Today in March 2021 more shots of an Orchid hybride, Oncostele Wildcat 'Golden Red Star' in reflected ultraviolet photography as well as simulated bee and butterfly vision - but with a quite different lens, the Jenoptik CoastalOpt® UV-VIS-IR 60 mm 1:4 APO Macro quartz fluorite lens, which is on the scientific lens market for a few years now. UV filter used was the Baader-U filter, my "work horse" filter for reflected UV as well as my proprietary XBV filters for simulated bee and butterfly vision. All shots were done at f8. Light source used was a modified for high UV output Xenon flash. I have additionally used a 365nm UV LED for better focusing, (which unfortunately has influenced the white balance somewhat, in case you wonder).
[click on image to see a larger one]
Human Vision (VIS):
Reflected UV (Baader-U):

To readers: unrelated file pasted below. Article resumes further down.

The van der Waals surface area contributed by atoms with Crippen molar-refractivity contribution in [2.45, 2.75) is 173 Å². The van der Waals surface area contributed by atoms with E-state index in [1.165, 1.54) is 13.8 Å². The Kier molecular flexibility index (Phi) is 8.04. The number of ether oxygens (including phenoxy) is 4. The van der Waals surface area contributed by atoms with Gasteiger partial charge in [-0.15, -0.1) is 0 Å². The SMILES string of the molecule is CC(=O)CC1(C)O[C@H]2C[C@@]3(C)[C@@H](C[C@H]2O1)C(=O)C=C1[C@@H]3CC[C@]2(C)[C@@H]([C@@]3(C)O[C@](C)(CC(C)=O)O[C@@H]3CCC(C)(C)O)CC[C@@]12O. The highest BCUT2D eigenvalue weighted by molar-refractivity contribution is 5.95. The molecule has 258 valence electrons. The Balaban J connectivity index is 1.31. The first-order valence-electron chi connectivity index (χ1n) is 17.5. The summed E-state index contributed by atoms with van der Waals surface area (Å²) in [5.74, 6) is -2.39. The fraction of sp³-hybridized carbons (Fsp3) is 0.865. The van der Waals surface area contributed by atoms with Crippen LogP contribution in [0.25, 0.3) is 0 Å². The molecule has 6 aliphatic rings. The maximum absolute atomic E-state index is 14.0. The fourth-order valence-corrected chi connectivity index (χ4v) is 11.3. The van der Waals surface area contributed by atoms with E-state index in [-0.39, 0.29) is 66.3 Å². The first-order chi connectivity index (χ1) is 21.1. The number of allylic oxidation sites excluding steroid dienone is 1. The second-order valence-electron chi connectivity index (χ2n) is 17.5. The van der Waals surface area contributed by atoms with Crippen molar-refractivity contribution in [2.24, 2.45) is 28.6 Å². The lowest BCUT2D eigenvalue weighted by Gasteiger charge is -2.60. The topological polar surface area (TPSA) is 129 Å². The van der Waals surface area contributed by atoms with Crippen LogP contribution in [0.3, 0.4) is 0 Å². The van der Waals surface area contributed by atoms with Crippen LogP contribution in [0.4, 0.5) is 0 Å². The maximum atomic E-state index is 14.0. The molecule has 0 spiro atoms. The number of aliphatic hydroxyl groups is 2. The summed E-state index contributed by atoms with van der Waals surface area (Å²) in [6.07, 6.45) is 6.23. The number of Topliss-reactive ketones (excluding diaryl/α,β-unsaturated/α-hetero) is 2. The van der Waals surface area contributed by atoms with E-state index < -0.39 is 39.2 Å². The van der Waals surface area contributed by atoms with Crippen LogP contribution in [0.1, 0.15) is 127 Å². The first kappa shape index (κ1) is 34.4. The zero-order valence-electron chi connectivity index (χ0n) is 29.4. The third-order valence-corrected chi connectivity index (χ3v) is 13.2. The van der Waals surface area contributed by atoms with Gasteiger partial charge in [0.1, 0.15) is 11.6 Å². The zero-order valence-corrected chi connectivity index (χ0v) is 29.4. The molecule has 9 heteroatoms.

Simulated Butterfly Vision:
Simulated Bee Vision:
Quadriptych of human vision, UV, simulated butterfly and bee vision (left to right, top to bottom):
This orchid has a very specific UV pattern, its petals are very UV dark, but its lower petal lip shows on the lower center a very UV bright spot which gets nicely visible.
This 60mm lens is a rather well working one, with a nice close up focus capability from infinity up to 26cm (0.26 meter). Sharpness is quite good and so is its contrast, even wide open. It has a transmission waveband of
290nm - 1500nm and is apochromatic from
315nm - 1100nm. It is had an advanced broadband BBAR coating which increases transmission considerably and reduced flares; my measured transmission spectra of it may be seen here. It has a standard Nikon-F mount, and covers full format sensors (41mm diagonal). There have been reports of a UV hotspot, but the solution to it has been found by using a tight sunshade.
I have written more about this orchid HERE.
Stay tuned, more will follow on that fascinating subject...
More info on this very interesting field may be found on my site http://www.pbase.com/kds315/uv_photos